Democracy in Crisis


Megan Kelly

Who really runs the White House?

Spencer Mullen, Staff Writer

       The 2012 presidential election is only a few weeks away. Democratic nominee and incumbent President Barack Obama and Republican nominee Mitt Romney are neck and neck, and it seems that whoever wins will win by a small margin. However, enthusiasm for the presidential election in our country is at a record low. Only 17% of Americans are happy with the direction in which our country is headed. The Democrats blame previous president George W. Bush for our country’s problems, and believe that Mitt Romney will make things worse. The Republicans blame Barack Obama, and believe that reelecting him will cause further destruction to America. This November, whether we keep Barack Obama as our President or not, it is foolish to believe that America’s problems will be fixed unless drastic change comes. It is not wholly Barack Obama’s fault that the country is in the shape it is. Nor is it George W. Bush’s fault. It is the national government that has failed the citizens of the United States, not the actions of one person in particular.

            Two years ago, the Supreme Court made one of its worst decisions since its genesis. During the Citizens United v. Federal Election Commission case, the Supreme Court decided that the First Amendment prohibits the government from restricting independent political expenditures by corporations and unions. Basically, the Supreme Court ruled that corporations have the same rights as human beings, and that money equals free speech. Even worse, the Supreme Court ruled that corporations could pour an unlimited amount of money into elections.

            Contrary to Mitt Romney’s belief, corporations are not people. While people have many priorities, such as family, love, or morality, corporations have only one priority: maximum profit. Corporations are made up of people, but the people’s desires come second to the wishes of the corporations. Unlike humans, corporations are required by law and by the free market to make the most money possible for their shareholders.  As Bill Moyers said, “I’ll believe that corporations are people when Texas executes one.”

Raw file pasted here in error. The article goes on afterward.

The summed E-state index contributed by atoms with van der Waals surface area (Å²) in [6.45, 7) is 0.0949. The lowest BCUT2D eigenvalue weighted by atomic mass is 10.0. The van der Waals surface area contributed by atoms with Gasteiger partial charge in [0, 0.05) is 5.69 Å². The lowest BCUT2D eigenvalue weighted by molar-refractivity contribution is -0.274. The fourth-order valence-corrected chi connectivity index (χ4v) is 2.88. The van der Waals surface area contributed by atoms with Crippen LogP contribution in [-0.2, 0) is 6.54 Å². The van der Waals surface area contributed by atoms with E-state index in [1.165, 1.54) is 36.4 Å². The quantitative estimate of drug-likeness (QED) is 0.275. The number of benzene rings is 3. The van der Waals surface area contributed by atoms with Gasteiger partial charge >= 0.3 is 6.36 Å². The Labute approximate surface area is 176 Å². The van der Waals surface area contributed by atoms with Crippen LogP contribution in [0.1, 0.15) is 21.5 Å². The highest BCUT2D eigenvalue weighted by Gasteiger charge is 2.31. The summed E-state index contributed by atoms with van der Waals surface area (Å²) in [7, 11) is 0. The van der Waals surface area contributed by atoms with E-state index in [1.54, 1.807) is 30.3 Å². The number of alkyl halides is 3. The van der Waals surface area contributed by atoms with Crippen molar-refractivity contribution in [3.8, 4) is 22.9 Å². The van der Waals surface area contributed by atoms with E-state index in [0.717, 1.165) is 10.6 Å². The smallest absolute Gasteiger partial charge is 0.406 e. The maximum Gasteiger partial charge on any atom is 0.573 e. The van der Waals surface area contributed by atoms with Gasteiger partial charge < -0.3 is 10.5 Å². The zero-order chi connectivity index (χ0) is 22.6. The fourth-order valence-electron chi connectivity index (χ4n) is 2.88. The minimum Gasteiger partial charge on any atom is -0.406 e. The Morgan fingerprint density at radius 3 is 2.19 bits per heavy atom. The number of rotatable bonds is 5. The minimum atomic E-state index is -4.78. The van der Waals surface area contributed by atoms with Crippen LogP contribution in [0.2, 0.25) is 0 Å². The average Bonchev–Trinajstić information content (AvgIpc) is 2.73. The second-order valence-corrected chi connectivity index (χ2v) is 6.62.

Both parties take campaign money
What’s the difference?

Americans are concerned about issues such as the economy, healthcare, the environment, and the national debt. But because corporations spend millions on the political campaigns of candidates who will favor them, the citizens have to take a backseat to what the corporations want. Oil and gas companies have convinced the government to block laws that could benefit our environment. Manufacturing companies have made agreements with the government that ship jobs overseas, making it harder for Americans to find jobs. Insurance companies were the first to speak out against health care reform, and the national debt has greatly increased because of bailouts and subsidies to giant corporations. 

            However, it is not too late to change this trend. A new constitutional amendment is being pushed forward that states that corporations are not legally people and should not be entitled to spend money to alter the outcome of political races. Studies have shown that 85% of the people in our country believed that corporations have too much control over the government, but if that sentiment never turns into action, then our democracy will remain in crisis.